Image copyright ColdHubs Image caption Ekene Okonkwo, the CEO of ColdHubs, with his Nigeria-made fridge
As the effects of climate change hit the staple food crops of sub-Saharan Africa, keeping food fresh could prove the key to preventing famine.
However, that has not stopped a Nigerian firm building a cold store to save farmers across sub-Saharan Africa from feeding their families.
The store is called ColdHubs and it is becoming popular in Nigeria and other West African countries.
With solar power, it has the ability to be transported to remote areas and stored in remote locations.
With the prices of essential food items soaring – according to the UN World Food Programme, the price of wheat has doubled in the past 10 years – keeping food in cold storage is becoming more and more important.
“When we built the fridge, we didn’t know what impact it would have, whether it would help farmers. What we have discovered is that it has helped farmers and is helping them to increase yields,” says Ekene Okonkwo, the co-founder of ColdHubs.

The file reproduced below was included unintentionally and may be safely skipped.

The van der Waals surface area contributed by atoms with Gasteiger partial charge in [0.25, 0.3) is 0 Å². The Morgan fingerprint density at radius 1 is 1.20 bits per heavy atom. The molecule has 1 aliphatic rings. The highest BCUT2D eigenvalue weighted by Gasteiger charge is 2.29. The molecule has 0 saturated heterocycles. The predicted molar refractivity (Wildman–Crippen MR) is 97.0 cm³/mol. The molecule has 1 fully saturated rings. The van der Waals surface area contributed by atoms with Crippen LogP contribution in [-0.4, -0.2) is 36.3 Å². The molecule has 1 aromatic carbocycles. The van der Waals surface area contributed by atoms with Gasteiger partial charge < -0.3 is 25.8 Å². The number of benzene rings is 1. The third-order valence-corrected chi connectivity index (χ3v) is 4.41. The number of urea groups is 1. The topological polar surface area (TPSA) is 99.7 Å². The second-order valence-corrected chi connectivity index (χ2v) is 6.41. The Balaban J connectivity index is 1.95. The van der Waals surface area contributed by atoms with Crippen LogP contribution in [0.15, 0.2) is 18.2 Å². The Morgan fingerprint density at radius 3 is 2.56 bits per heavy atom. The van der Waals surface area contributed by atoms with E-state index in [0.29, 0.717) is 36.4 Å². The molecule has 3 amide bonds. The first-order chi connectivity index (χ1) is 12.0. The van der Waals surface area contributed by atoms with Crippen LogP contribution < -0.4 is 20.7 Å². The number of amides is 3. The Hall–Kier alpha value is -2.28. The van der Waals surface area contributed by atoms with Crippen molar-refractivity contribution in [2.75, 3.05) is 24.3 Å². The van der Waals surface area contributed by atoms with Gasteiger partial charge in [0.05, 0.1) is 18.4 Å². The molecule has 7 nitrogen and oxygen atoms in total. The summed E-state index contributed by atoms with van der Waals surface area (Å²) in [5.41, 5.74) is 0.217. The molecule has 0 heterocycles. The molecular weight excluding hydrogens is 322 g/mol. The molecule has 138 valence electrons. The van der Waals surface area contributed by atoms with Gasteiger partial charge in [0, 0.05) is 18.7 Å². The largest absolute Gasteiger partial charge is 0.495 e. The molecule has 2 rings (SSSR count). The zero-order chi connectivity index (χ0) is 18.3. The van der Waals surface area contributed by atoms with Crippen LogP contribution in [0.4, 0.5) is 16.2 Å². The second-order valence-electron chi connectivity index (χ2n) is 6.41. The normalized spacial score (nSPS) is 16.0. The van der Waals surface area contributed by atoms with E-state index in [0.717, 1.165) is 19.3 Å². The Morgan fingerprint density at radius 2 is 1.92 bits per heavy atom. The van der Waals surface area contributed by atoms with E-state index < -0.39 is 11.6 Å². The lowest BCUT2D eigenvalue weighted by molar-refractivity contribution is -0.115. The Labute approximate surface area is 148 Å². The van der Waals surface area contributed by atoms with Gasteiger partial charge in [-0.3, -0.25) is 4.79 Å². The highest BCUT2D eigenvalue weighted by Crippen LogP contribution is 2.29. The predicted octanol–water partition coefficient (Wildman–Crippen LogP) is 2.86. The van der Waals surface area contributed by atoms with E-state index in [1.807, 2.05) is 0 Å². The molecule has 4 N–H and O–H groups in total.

According to the UN Food and Agriculture Organisation, food loss in sub-Saharan Africa amounts to $12bn (£9.7bn) per year, or 8% of global food production.
The reality of the situation is that commercial refrigeration equipment is almost impossible to find, and is not available in a wide variety of areas, particularly those that are not far from urban centres.
ColdHubs solves that problem. By assembling modern refrigerators made from locally available materials, they make transport and storage just as easy.
Image copyright Reuters Image caption In the past, farmers had to travel long distances to buy refrigerated transport
The cold store also takes weight as a factor in the calculation of its energy costs. By making the cold store lighter, they can make the cost of fuel more competitive.
The goal is to make the most cost-effective products while ensuring that farmers can get the right product at the right time. The ColdHubs store is around 10 metres by 12 metres, meaning it could easily fit on to the truck used to transport food from villages to farmers’ plots.
With a simple induction cook top, the refrigerator can cool up to 42 degrees Celsius while it is running and 30 degrees while it is not.
Who has used it?
One of ColdHubs’ beneficiaries is Mr Okonkwo’s family. He has stored his harvest of yams, which he hopes to feed his daughter and grandchildren, and now his entire family and his church.
He adds: “It’s cheaper than the commercial ones; the temperature control is just beautiful. You can’t find it everywhere, or at the right level of precision in commercial units.”